What happens to debt when you die?
8 things to know about death and debt – and how to plan now to avoid burdening loved ones
By Andrew Housser
Most people worry about money during their lifetimes. A recent study found that money is the leading cause of stress, causing “significant stress” for 64 percent of American adults. But in some cases, a person’s financial situation continues to cause stress even after they have died.
After losing a loved one, people must cope with complicated emotions, from grief to confusion to recurring feelings of loss. That mixture of feelings makes it particularly hard to grapple with financial matters.
The United States observes Patriot Day/National Day of Remembrance on Sept. 11, making this week a timely occasion to understand what you and your family need to know about debt after someone passes away. You can support your family’s financial security by planning ahead of time.
Create a will. It is important for everyone to have a will. If you die without a proper will, the state where you live decides how to distribute your assets, including cash, bank accounts, retirement funds, home and vehicles. In some states, your spouse may inherit everything. In others, the estate may be divided among spouse, children and sometimes even the deceased spouse’s parents and siblings. This could significantly impact the surviving spouse’s financial stability. For unmarried partners, the situation can become more complex. A will ensures that your loved ones are properly cared for, and it allows them to grieve without arguing over possessions.
Choose beneficiaries carefully. If you invest in a retirement account or buy life insurance, be sure you set it up appropriately for your situation. Generally, designate benefits of life insurance policies, 401(k) accounts and IRAs to spouses or children. If the estate – instead of a person – is the beneficiary, the payment may repay creditors before it is distributed to family and other beneficiaries. Check with a financial planner or an estate attorney to learn about your particular situation.
Be cautious about co-signing debt. Joint account holders on a credit card or loan usually have equal responsibility to repay the debt. That means that if you co-sign a credit card or loan, and the other account holder dies, you could owe the full amount of the debt – even charges you did not make.
Understand debt’s implications for an estate. Laws vary by state, but typically, a person’s estate pays debts after they die. Beneficiaries generally are not liable for the debt, but the estate is. The exception is that in a community property state, a widowed person might be liable to repay their spouse’s debt.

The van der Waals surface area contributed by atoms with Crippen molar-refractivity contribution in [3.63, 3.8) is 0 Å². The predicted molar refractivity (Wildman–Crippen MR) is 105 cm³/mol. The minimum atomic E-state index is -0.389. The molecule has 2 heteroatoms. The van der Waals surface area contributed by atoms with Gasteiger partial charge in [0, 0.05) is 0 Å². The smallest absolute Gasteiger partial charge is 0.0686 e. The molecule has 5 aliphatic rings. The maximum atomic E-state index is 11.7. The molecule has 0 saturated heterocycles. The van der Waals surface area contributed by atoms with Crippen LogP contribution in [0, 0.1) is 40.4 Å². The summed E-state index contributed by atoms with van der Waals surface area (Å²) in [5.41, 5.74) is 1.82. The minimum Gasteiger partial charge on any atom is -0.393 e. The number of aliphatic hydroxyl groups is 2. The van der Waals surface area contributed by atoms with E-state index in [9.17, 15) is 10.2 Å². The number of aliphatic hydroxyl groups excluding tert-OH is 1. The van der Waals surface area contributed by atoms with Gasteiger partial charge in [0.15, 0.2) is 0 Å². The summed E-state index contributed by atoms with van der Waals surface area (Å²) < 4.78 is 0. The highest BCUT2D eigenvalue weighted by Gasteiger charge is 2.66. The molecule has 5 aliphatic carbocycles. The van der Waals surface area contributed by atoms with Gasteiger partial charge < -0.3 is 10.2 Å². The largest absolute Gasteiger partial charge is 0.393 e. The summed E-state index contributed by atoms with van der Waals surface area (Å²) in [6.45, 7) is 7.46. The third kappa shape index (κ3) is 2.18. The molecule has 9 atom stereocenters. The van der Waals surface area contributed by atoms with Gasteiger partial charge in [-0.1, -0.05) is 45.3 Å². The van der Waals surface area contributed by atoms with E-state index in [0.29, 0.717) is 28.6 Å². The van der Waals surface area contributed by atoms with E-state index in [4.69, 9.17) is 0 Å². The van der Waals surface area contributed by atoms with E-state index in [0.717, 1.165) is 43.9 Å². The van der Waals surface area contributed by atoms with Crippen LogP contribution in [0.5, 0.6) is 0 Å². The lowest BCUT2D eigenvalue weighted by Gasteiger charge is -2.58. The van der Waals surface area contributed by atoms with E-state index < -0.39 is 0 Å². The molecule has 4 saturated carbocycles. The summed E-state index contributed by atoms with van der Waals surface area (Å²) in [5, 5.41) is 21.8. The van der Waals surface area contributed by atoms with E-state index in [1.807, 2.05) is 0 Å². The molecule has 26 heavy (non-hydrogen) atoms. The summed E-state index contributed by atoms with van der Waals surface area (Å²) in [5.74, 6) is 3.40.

Know your obligations when collectors call. Debt collectors sometimes contact relatives of the deceased to try to collect payment. But family members do not “inherit” a debt. Instead, as No. 4 states, a person’s estate usually must repay all creditors. Whatever funds are left in a person’s accounts will be used to repay debts. In some cases, the estate may need to sell assets to repay creditors. The exception may be if you received a benefit from a debt. For instance, if your parent took out a loan to pay your living expenses, you could be liable to repay the debt. If you are getting phone calls from debt collectors, you have the right to ask them to stop calling. See more information from the FTC.
Notify financial companies when someone dies. Contact all credit card companies and banks to let them know that the cardholder has died. Generally, you will need to provide a death certificate. Companies then will cancel the accounts so that they will not be vulnerable to fraud. Also, notify each of the three credit bureaus: Equifax, Experian and TransUnion. Include a copy of the death certificate. These credit reporting companies can flag the account as “deceased – do not issue credit” to prevent identity theft. Similarly, be sure to check with the Social Security Administration to confirm that its files are updated.
Do not fall victim to scams. Scammers know that the bereaved are vulnerable in many ways. This is not the time to make investments or accept offers of help from untested companies or individuals. Use caution when making important financial decisions or paying someone to help you settle your loved one’s affairs.
Accept help if you need it. Many people want to help a friend or loved one who is grieving. Take others up on these offers of assistance when you can, whether it is an organized friend who can help you sort paperwork or a colleague who has been through the process with a loved one of their own. If you find yourself in significant debt – including medical debt – consult a reputable debt relief provider to help you find your way.
The most important thing to do after a loss is to take care of yourself and your loved ones. You can start that process ahead of time by planning appropriately. Meanwhile, do not hesitate to ask for the help you need
|Andrew Housser is co-founder and CEO of Freedom Financial Network. The family of companies, providing innovative solutions that empower people to live healthier financial lives, includes Freedom Debt Relief and Bills.com. Housser holds a Master of Business Administration degree from Stanford University’s Graduate School of Business, and a Bachelor of Arts degree from Dartmouth College.|